Common Electrical Problems in Your House
Loose Outlet Plug
Turn off the breaker. Double check for voltage to the outlet (use a volt meter or plug something in). Unscrew the cover plate and add outlet shims until the outlet is flush with the wall.
Broken Light Switch
Turn off the circuit breaker (the light will go out when you choose the right one). Use a flathead screwdriver to remove the faceplate and a Phillips head to remove the light switch. Test the two wires connected to the screw for electricity. If it’s safe, disconnect and reassemble the light switch.
Simple Short Circuit
Some electrical appliances, such as hairdryers, can frequently trip or short circuits. Reset the breaker. Repeated occurrences with the same appliance indicate it’s the appliance – not the electrical system. Without the appliance? A short in the wiring or receptacle needs to be addressed by a pro.
Cut or Damaged Extension Cord
Unplug both ends. Cut off the old plug. Gently score and peel back the insulation jacket. Strip each wire with a wire stripper, twisting each wire tightly at the end. Screw them into the back of the plug: black to gold; white to the silver screw; green to the green screw. Then close the plug and secure the wires. Cut in the middle? Purchase extra ends and turn the damaged cord into two new ones.
Flickering or Dimming Lights
This could be a sign of a poor connection and can lead to eventual arcing – loose/corroded connections making intermittent contact that could result in sparking, overheating, and fire.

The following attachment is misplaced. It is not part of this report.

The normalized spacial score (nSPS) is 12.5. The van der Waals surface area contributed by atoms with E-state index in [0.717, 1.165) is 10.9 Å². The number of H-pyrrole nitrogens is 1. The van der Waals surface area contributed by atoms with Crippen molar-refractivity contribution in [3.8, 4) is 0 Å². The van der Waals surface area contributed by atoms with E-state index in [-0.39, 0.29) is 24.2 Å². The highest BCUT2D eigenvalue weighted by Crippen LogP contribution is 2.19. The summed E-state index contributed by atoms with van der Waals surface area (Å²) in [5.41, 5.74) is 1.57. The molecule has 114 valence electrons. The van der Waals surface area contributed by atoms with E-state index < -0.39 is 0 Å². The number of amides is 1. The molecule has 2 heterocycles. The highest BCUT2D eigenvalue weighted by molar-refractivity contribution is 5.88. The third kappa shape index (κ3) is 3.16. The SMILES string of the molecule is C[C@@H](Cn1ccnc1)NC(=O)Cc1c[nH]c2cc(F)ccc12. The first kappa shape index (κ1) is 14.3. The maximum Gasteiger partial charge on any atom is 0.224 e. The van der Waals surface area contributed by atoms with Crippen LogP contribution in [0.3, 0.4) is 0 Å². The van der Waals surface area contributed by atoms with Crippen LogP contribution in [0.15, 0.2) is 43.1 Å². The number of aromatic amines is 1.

Light Bulbs Burn Out Frequently
If you’re experiencing frequent bulb blowouts, it could be more serious than overuse. You may have a loose connection in the socket or circuit. Recessed lights that frequently fail? Nearby insulation could be causing overheating and these fixtures are designed to shut off to prevent fire.
Dead outlets can result from a tripped poor connection (and possible arcing), or a tripped breaker due to excessive heat buildup resulting in melted wires or outlets.
Warm Outlets or Switches
Unless it is a dimming switch, warm outlets are as a serious safety concern and should be addressed by a pro immediately.
Frequently Tripping Breakers
Usually a sign the circuit is overloaded and using too much electricity. You should add a circuit or consider upgrading your electrical service.
Note from Thunderhill Electric: Many electrical problems can be remedied by common sense or by rearranging your electrical power use. Disassembling or working on unfamiliar electrical equipment, including appliances, can be dangerous and may result in injury or death. Call a qualified electrician to discuss your problem before taking any action.